A foundation dedicated to spreading devotion to St. Pio of Pietrelcina, better known as Padre Pio, is set to open a chapel in rural Kansas this weekend that will permanently host a first-class relic of the saint.
Luciano Lamonarca, the founder of the Saint Pio Foundation, told CNA that the plan is to inaugurate five chapels dedicated to the saint, each with a first-class relic, across the United States in the four cardinal directions so that they form the shape of a cross on a map, with the Kansas chapel forming the cross’ center.
The inaugural chapel, located inside St. John the Baptist Catholic Church in Beloit, Kansas, opens Feb. 11 with a Mass celebrated by Bishop Gerald Vincke of the Diocese of Salina, after which the relic of St. Pio will be officially placed.
Lamonarca, who founded the St. Pio Foundation in 2014, said he has seen devotion grow to St. Pio in the United States in the decade since he founded the organization. He said it is common to hear stories of devotees traveling great distances to pray with relics of St. Pio, especially for healing.
Padre Pio, born Francesco Forgione in 1887 in Italy, became a Franciscan priest around the turn of the 20th century. He took the new name Pio, a modernized Italian form of “Pius,” in honor of St. Pius V.
He is perhaps best known for receiving the stigmata — Christ’s wounds present in his own flesh. He is remembered for his patient suffering in the face of pain and health issues, his fervent prayer, and compassionate spiritual guidance. He was declared a saint in 2002 after dying in 1968.
The five relics of St. Pio that will be housed in the five chapels are parts of a cloth used to cleanse the stigmatic wound in his side. The cloth is stained with his blood. The Catholic Church has a long tradition of giving honor to relics — objects that have a direct association with the saints or with Christ himself.
First-class relics are parts of a saint’s body, such as flesh, blood, hair, or teeth; second-class relics are items or fragments of items owned by a saint; and third-class relics are those items that a saint touched or that have been touched to a first-, second-, or other third-class relic.
Relics are not worshipped but are given honor — “venerated” — because of the saint’s love of and closeness to God. Those praying with relics often ask that saint to pray for them.
Lamonarca said he chose the Diocese of Salina to be the site of the first chapel to open because of its geographic centrality in the United States. He said when he approached Bishop Vincke it was “more than easy” to get the bishop to agree to host the relic permanently in his diocese. The foundation owns the relics and up to now has been loaning them out frequently all over the world.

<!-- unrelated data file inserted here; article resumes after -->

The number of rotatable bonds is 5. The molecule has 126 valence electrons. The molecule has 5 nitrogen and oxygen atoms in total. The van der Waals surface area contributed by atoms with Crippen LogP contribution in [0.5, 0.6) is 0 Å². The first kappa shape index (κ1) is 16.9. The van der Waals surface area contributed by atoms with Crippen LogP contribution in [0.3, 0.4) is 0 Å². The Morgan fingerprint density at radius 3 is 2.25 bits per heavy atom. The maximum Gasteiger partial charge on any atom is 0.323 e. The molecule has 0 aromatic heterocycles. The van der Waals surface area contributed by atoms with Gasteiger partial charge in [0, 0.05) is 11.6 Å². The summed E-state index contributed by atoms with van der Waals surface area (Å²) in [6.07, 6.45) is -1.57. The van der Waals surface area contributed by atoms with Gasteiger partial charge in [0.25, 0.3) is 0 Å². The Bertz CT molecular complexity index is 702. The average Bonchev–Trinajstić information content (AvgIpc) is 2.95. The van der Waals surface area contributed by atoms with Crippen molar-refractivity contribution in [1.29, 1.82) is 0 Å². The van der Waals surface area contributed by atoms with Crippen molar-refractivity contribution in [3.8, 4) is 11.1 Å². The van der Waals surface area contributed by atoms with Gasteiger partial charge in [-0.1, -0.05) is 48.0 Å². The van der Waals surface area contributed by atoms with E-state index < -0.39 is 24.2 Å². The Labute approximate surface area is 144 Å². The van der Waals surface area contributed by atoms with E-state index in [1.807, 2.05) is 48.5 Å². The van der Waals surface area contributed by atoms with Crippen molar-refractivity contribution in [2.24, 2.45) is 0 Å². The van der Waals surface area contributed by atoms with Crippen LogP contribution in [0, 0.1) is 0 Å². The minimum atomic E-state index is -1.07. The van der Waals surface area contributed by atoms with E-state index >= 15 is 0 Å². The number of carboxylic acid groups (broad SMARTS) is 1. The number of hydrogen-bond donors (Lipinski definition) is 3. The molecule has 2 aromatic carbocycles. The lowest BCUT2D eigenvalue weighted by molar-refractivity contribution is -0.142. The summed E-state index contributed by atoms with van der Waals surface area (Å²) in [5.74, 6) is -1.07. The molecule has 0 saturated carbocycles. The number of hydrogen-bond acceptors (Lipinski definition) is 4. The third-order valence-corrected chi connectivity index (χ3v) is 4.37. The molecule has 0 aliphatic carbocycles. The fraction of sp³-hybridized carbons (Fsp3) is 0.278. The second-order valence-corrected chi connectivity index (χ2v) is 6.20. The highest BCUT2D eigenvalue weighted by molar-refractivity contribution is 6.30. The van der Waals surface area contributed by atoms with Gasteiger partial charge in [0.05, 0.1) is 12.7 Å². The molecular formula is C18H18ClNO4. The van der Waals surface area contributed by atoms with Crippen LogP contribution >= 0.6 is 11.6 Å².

“It was inspiring, the positive response I had from the bishop,” Lamonarca commented.
Alan Holdren, Salina’s diocesan representative for the relic of St. Padre Pio and the Saint Pio Foundation, told CNA that the project has been in the works for several years. When St. John the Baptist Parish was being renovated after a 2021 fire, it was the perfect opportunity to add in a side chapel for the relic, he said.
The relic will be located near a statue of another Italian (in this case Italian-American) saint, Francis Xavier Cabrini, he said, and near frescoes depicting the Sacred Heart of Jesus and the institution of the Eucharist at the Last Supper.
“Everything was very providential, how it came about. Luciano was looking for somewhere in the very heart of the United States. And we are probably about a 40-minute drive from the geographic center of the United States,” Holdren noted.
“This will be sort of a new home for Padre Pio here in the heart of the United States. The parish, St. John’s Parish, is looking forward to the possibility of hosting pilgrims from all over,” Holdren said.
“I think Padre Pio is a huge draw due to his intercession, the many miracles that have taken place through his intercession, and the idea of having a first-class relic in a parish that’s very accessible right in the very heart of the United States … Padre Pio’s great devotion [was] to Christ himself. So if all of this leads to Christ, then that will be in the legacy of Padre Pio.”
The plans for the four other chapels are still in the works, Lamonarca said, but he said he hopes to have more details to share about those projects by the end of March. Prayer intentions to be brought before the relic in the new Kansas chapel can be submitted on the parish website.